Outlaws at the Art Museum (and Not for a Heist) – NYTimes.com
I should have mentioned this one last week but I just forgot.
See the photograph above: The three gentlemen work for the registrar’s department at the National Portrait Gallery (left to right – Dale, Mark and Todd). Normally they don’t dress this well to install art but it was a special occasion. Besides, it’s nice to know they scrub up so well and are still able to lift large art with style. The title above the portrait and the hidden label to the left of the portrait were created and installed by me.
The portrait was recently given to the museum and installed the Saturday before the inaugural. It was a pain to do at the last minute but I really love this piece. It really outshines the Bush portraits.
Tags: Art, Popculture, Culture, Life, portrait, NPG, Smithsonian
Obama quartet admits faking performance at inauguration – Times Online
Deep down I suspected this was true because it just sounded too good to be a live performance in such cold weather. I don’t want to know it was a recording. I want to cling to the illusion.
I’ll get over it. Sigh.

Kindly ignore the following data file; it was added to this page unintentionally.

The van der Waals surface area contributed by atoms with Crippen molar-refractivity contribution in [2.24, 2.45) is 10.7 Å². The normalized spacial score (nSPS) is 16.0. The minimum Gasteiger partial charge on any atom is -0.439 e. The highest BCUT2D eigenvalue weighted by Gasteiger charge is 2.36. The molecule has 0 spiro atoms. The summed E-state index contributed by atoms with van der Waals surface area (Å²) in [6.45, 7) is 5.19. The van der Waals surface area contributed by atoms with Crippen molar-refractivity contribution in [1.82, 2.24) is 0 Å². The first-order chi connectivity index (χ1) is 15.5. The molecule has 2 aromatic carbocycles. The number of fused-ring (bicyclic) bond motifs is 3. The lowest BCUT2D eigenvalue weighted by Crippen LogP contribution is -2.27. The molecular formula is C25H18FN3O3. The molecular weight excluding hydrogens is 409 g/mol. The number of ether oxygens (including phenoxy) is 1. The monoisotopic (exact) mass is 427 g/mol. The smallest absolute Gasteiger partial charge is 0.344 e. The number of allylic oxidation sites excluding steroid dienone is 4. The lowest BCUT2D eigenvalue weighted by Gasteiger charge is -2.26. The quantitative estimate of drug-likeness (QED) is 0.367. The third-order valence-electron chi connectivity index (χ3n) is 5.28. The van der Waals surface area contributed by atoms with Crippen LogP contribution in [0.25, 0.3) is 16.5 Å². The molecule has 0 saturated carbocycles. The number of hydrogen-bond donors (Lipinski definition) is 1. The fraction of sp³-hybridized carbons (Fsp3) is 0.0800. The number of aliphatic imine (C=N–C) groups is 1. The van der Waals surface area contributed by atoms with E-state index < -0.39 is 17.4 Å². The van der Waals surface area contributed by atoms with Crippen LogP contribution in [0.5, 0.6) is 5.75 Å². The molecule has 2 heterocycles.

Tags: music, inaugural, fake
Assessing the Bush years | The frat boy ships out | The Economist
I know I said I would try to be more positive in my entries but I just couldn’t help myself. On this day of the historic inauguration of Barack Obama, I find it strangely comforting that a publication as conservative as the The Economist is more than willing to comment on the deficiencies of “W” and his administration and legacy.
Mr Bush relied heavily on a small inner core of advisers. The most important of these was Dick Cheney, who quickly became the most powerful vice-president in American history. Mr Cheney used his mastery of bureaucracy to fill the administration with his protégés and to control the flow of information to the president. He pushed Mr Bush forcefully to the right on everything from global warming to the invasion of Iraq; he also fought ruthlessly to expand the power of the executive branch, which he thought had been dangerously restricted since Watergate.
The two other decisive figures were Karl Rove, Mr Bush’s longtime political guru, and Donald Rumsfeld, his defence secretary. Mr Rove was obsessed by pursuing his dream of a rolling Republican realignment, subordinating everything to party politics. Mr Rumsfeld regarded the Iraq war not, like his boss, as an exercise in democracy-building, but as an opportunity to test the model of an “agile military” that he was pioneering at the Pentagon.
The fruit of all this can be seen in the three most notable characteristics of the Bush presidency: partisanship, politicisation and incompetence. Mr Bush was the most partisan president in living memory. He was content to be president of half the country—a leader who fused his roles of head of state and leader of his party. He devoted his presidency to feeding the Republican coalition that elected him.
This is a great article and well worth the read. It’s refreshing to read a point of view from outside the states.
Tags: politics, Bush, legacy, history, presidency, TheEconomist, publication